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UK Civil Aviation Regulations

These are published by the CAA on our UK Regulations pages. EU Regulations and EASA Access Guides published by EASA no longer apply in the UK. Our website and publications are being reviewed to update all references. Any references to EU law and EASA Access guides should be disregarded and where applicable the equivalent UK versions referred to instead.

When booking tickets online, many airlines charge extra to choose a specific seat, meaning that people have to pay more to guarantee sitting with their companion or group. If passengers choose not to buy specific seats they may still be able to sit together but it is not guaranteed.

It is the CAA’s view that young children or those with disabilities should be sat with those accompanying them wherever possible. You can find more information on how to arrange special assistance on our dedicated pages.

We recognise that passengers do not always want to swap seats at check in or when they board the plane, but may prefer to have the security of knowing that they will definitely be seated together from the outset.

We have seen cases where airlines have needed to change the aircraft type at late notice, where the configuration or availability of seats has resulted in passengers who have paid to be seated together to be allocated seats apart from each other. We suggest passengers contact their airline to check seating options and understand whether paying for seat allocation will guarantee that the members of their party will be able to sit together.

Families, children and infants

The seating of children close by their parents or guardians should be the aim of airline seat allocation procedures for family groups and large parties of children.

Young children and infants who are accompanied by adults should ideally be seated in the same seat row as the adult. Where this is not possible, children should be separated by no more than one seat row from accompanying adults. This is because the speed of an emergency evacuation may be affected by adults trying to reach their children.

Whenever a number of infants and children are travelling together the airline should make every effort to ensure that they can be readily supervised by the responsible accompanying adults.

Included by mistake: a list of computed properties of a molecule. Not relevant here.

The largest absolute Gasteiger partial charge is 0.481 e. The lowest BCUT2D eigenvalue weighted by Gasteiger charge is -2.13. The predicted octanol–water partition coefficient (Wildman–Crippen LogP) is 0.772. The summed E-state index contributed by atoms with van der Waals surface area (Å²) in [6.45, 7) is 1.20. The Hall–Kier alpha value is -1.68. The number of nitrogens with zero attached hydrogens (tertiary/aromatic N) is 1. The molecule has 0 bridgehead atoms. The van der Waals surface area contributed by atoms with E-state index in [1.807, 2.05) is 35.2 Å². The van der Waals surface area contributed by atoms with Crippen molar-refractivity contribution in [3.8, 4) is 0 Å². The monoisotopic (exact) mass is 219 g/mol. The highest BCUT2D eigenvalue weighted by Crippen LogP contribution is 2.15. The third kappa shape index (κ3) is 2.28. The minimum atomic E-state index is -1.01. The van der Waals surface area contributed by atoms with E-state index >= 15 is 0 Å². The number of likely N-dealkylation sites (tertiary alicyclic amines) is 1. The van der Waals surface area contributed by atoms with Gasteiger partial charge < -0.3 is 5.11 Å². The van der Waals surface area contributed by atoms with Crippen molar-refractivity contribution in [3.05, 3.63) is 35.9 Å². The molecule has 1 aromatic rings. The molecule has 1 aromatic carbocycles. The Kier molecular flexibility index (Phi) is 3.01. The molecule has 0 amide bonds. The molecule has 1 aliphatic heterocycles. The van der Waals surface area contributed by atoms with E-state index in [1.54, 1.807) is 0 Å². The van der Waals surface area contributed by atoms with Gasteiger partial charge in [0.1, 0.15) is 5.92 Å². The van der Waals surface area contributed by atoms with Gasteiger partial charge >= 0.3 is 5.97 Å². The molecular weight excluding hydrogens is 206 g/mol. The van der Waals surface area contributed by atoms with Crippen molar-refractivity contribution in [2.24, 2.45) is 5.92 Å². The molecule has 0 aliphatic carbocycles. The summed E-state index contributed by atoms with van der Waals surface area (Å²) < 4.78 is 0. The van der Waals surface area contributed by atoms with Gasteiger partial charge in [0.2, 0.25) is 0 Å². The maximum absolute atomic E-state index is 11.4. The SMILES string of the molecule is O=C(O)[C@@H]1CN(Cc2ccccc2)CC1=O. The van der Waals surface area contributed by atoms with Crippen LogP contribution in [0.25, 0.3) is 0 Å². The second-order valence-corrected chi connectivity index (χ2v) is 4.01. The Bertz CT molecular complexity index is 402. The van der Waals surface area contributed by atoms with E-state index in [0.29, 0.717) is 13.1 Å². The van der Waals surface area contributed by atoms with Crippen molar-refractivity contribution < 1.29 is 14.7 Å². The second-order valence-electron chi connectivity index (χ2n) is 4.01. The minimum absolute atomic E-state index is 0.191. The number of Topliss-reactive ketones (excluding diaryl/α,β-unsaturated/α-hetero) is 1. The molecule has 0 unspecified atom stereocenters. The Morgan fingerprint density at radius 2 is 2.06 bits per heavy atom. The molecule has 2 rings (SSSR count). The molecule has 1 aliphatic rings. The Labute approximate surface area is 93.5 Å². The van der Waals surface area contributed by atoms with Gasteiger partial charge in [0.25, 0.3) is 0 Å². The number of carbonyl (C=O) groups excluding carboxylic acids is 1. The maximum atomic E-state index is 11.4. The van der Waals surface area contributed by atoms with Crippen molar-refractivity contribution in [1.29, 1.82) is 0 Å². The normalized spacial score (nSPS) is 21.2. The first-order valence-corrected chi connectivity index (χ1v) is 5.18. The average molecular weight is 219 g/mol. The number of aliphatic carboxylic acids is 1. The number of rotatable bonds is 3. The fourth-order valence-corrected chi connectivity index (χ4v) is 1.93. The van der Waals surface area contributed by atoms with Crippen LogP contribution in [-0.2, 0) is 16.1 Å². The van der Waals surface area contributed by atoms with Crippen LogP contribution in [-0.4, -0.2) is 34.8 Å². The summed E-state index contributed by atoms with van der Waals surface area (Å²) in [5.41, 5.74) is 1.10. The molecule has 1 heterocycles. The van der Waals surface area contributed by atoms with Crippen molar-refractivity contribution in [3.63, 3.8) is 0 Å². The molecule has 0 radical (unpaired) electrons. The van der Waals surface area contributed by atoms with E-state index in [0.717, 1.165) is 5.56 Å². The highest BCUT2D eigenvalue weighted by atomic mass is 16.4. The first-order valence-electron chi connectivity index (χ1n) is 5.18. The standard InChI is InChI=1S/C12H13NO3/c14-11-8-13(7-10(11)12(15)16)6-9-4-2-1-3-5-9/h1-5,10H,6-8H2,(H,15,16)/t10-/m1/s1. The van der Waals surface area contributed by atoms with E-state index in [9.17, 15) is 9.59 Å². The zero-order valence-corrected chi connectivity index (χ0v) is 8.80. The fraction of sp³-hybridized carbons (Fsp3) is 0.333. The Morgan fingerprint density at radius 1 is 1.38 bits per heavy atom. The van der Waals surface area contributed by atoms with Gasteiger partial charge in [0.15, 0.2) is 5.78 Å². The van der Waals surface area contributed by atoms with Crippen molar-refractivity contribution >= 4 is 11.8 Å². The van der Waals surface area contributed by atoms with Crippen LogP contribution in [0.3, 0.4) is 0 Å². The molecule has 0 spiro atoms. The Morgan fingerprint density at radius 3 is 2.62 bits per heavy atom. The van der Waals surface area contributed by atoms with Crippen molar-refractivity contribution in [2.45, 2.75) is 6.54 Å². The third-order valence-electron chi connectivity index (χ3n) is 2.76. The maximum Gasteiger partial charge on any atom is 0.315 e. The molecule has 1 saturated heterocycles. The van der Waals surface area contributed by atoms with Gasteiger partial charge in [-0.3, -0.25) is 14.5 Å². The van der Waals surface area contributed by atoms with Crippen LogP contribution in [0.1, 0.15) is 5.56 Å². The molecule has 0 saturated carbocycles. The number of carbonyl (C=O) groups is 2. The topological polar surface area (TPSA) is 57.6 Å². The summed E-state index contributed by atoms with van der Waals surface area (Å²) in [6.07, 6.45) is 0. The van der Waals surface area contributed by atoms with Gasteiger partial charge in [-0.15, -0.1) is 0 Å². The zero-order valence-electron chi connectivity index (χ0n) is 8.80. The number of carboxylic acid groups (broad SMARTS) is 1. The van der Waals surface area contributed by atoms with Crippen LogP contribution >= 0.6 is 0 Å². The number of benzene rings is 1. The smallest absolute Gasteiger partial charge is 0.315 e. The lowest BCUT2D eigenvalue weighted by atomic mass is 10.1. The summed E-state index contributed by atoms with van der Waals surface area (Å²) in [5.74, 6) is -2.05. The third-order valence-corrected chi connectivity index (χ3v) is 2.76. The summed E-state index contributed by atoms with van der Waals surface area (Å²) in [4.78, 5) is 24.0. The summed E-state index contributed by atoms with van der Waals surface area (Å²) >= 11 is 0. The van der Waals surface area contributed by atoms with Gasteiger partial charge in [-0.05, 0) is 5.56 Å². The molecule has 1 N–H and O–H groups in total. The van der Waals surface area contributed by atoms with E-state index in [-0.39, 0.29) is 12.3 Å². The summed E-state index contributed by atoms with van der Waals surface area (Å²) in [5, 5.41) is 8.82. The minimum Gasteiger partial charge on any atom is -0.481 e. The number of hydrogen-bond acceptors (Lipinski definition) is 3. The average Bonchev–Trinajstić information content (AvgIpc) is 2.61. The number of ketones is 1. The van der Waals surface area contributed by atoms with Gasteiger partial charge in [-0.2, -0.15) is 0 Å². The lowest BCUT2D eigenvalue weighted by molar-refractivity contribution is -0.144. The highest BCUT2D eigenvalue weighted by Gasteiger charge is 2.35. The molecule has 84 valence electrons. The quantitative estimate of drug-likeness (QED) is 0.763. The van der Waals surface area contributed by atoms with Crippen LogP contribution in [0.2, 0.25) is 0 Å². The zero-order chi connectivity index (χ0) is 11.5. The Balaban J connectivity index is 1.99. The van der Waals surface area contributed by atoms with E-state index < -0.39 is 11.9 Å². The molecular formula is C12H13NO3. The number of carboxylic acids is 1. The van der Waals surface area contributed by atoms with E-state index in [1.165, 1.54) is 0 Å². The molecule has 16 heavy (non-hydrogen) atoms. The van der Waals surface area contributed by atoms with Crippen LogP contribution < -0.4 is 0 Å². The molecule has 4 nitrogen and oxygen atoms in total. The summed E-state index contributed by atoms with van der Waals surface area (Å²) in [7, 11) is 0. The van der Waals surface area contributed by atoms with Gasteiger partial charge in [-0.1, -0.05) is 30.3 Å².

Child seats and child restraint devices

Infants under the age of two need to be secured whenever the seat belt sign is on. This can be achieved through the use of a seat belt loop provided by the airline to secure the infant on an adult’s lap, or by using a child restraint device i.e. car type seat, or an alternative provided by the airline.

Passengers travelling with small children should contact their airline to discuss the safest option and to ensure that their preferred restraint devices is acceptable and appropriate for the aircraft type.

Seats by emergency exits

Some passengers may not be permitted to sit in a seat row next to an emergency exit. This is because if the emergency exit is needed, it is important the exit can be opened and the aircraft evacuated as quickly as possible.
The following passengers are among those who should not be allocated, or directed to, seats by emergency exits:

  • Passengers with physical or mental impairment or disability to the extent that they would have difficulty in moving quickly if asked to do so.
  • Passengers who have significant sight or hearing impairment to the extent that it might be difficult for them to respond to instructions quickly.
  • Passengers who, because of age or sickness, have difficulty in moving quickly.
  • Passengers who, because of physical size, have difficulty in moving quickly.
  • Children (whether accompanied or not) and infants.
  • Passengers travelling with animals, for example assistance dogs.